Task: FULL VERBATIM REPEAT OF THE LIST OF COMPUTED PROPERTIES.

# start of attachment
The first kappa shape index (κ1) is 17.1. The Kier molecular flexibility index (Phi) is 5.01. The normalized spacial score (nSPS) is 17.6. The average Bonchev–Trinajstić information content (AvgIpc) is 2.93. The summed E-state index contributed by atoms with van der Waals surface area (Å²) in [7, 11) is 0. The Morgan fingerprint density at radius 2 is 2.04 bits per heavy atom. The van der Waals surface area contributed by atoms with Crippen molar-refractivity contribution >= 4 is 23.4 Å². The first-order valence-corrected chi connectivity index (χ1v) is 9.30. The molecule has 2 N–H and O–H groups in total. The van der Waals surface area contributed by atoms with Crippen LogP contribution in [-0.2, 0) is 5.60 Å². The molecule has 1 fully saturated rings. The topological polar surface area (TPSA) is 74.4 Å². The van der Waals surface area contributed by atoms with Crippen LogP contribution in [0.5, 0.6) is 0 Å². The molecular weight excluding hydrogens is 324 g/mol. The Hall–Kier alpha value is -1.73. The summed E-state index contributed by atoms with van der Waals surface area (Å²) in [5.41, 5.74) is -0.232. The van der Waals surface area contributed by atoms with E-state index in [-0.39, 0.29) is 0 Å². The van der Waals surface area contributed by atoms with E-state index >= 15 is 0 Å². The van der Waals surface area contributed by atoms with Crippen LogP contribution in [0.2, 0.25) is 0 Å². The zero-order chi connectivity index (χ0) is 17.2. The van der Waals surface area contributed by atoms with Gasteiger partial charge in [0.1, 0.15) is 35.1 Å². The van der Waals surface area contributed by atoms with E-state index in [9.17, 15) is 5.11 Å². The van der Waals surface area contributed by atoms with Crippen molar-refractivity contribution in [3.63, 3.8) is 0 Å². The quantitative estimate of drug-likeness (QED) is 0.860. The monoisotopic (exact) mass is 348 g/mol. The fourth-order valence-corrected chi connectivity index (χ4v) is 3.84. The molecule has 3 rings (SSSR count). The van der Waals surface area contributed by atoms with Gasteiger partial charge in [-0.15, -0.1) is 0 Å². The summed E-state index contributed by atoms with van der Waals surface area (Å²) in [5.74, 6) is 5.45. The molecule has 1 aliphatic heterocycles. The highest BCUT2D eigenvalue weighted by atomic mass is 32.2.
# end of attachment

The first kappa shape index (κ1) is 17.1. The Kier molecular flexibility index (Phi) is 5.01. The normalized spacial score (nSPS) is 17.6. The average Bonchev–Trinajstić information content (AvgIpc) is 2.93. The summed E-state index contributed by atoms with van der Waals surface area (Å²) in [7, 11) is 0. The Morgan fingerprint density at radius 2 is 2.04 bits per heavy atom. The van der Waals surface area contributed by atoms with Crippen molar-refractivity contribution >= 4 is 23.4 Å². The first-order valence-corrected chi connectivity index (χ1v) is 9.30. The molecule has 2 N–H and O–H groups in total. The van der Waals surface area contributed by atoms with Crippen LogP contribution in [-0.2, 0) is 5.60 Å². The molecule has 1 fully saturated rings. The topological polar surface area (TPSA) is 74.4 Å². The van der Waals surface area contributed by atoms with Crippen LogP contribution in [0.5, 0.6) is 0 Å². The molecular weight excluding hydrogens is 324 g/mol. The Hall–Kier alpha value is -1.73. The summed E-state index contributed by atoms with van der Waals surface area (Å²) in [5.41, 5.74) is -0.232. The van der Waals surface area contributed by atoms with E-state index in [-0.39, 0.29) is 0 Å². The van der Waals surface area contributed by atoms with E-state index >= 15 is 0 Å². The van der Waals surface area contributed by atoms with Crippen LogP contribution in [0.2, 0.25) is 0 Å². The zero-order chi connectivity index (χ0) is 17.2. The van der Waals surface area contributed by atoms with Gasteiger partial charge in [0.1, 0.15) is 35.1 Å². The van der Waals surface area contributed by atoms with E-state index in [9.17, 15) is 5.11 Å². The van der Waals surface area contributed by atoms with Crippen molar-refractivity contribution in [3.63, 3.8) is 0 Å². The quantitative estimate of drug-likeness (QED) is 0.860. The monoisotopic (exact) mass is 348 g/mol. The fourth-order valence-corrected chi connectivity index (χ4v) is 3.84. The molecule has 3 rings (SSSR count). The van der Waals surface area contributed by atoms with Gasteiger partial charge in [-0.15, -0.1) is 0 Å². The summed E-state index contributed by atoms with van der Waals surface area (Å²) in [5.74, 6) is 5.45. The molecule has 1 aliphatic heterocycles. The highest BCUT2D eigenvalue weighted by atomic mass is 32.2.